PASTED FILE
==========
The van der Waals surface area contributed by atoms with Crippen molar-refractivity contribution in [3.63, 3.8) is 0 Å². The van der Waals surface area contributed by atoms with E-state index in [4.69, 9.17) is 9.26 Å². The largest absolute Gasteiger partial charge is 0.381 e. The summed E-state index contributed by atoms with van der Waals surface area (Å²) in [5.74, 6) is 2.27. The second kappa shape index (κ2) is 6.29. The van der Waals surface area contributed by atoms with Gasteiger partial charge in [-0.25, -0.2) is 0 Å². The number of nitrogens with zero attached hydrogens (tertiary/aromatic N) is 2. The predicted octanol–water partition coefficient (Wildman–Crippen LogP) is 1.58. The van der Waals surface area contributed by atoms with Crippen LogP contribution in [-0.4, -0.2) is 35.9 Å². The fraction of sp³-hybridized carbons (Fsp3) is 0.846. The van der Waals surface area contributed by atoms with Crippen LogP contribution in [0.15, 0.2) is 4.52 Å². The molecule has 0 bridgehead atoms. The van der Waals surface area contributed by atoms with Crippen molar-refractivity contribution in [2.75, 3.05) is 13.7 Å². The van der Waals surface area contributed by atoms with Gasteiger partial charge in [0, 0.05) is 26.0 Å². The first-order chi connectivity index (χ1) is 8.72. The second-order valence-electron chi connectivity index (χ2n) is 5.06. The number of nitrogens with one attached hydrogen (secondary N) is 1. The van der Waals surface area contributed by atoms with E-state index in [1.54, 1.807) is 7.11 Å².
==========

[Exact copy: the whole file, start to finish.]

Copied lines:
The van der Waals surface area contributed by atoms with Crippen molar-refractivity contribution in [3.63, 3.8) is 0 Å². The van der Waals surface area contributed by atoms with E-state index in [4.69, 9.17) is 9.26 Å². The largest absolute Gasteiger partial charge is 0.381 e. The summed E-state index contributed by atoms with van der Waals surface area (Å²) in [5.74, 6) is 2.27. The second kappa shape index (κ2) is 6.29. The van der Waals surface area contributed by atoms with Gasteiger partial charge in [-0.25, -0.2) is 0 Å². The number of nitrogens with zero attached hydrogens (tertiary/aromatic N) is 2. The predicted octanol–water partition coefficient (Wildman–Crippen LogP) is 1.58. The van der Waals surface area contributed by atoms with Crippen LogP contribution in [-0.4, -0.2) is 35.9 Å². The fraction of sp³-hybridized carbons (Fsp3) is 0.846. The van der Waals surface area contributed by atoms with Crippen LogP contribution in [0.15, 0.2) is 4.52 Å². The molecule has 0 bridgehead atoms. The van der Waals surface area contributed by atoms with Crippen molar-refractivity contribution in [2.75, 3.05) is 13.7 Å². The van der Waals surface area contributed by atoms with Gasteiger partial charge in [0, 0.05) is 26.0 Å². The first-order chi connectivity index (χ1) is 8.72. The second-order valence-electron chi connectivity index (χ2n) is 5.06. The number of nitrogens with one attached hydrogen (secondary N) is 1. The van der Waals surface area contributed by atoms with E-state index in [1.54, 1.807) is 7.11 Å².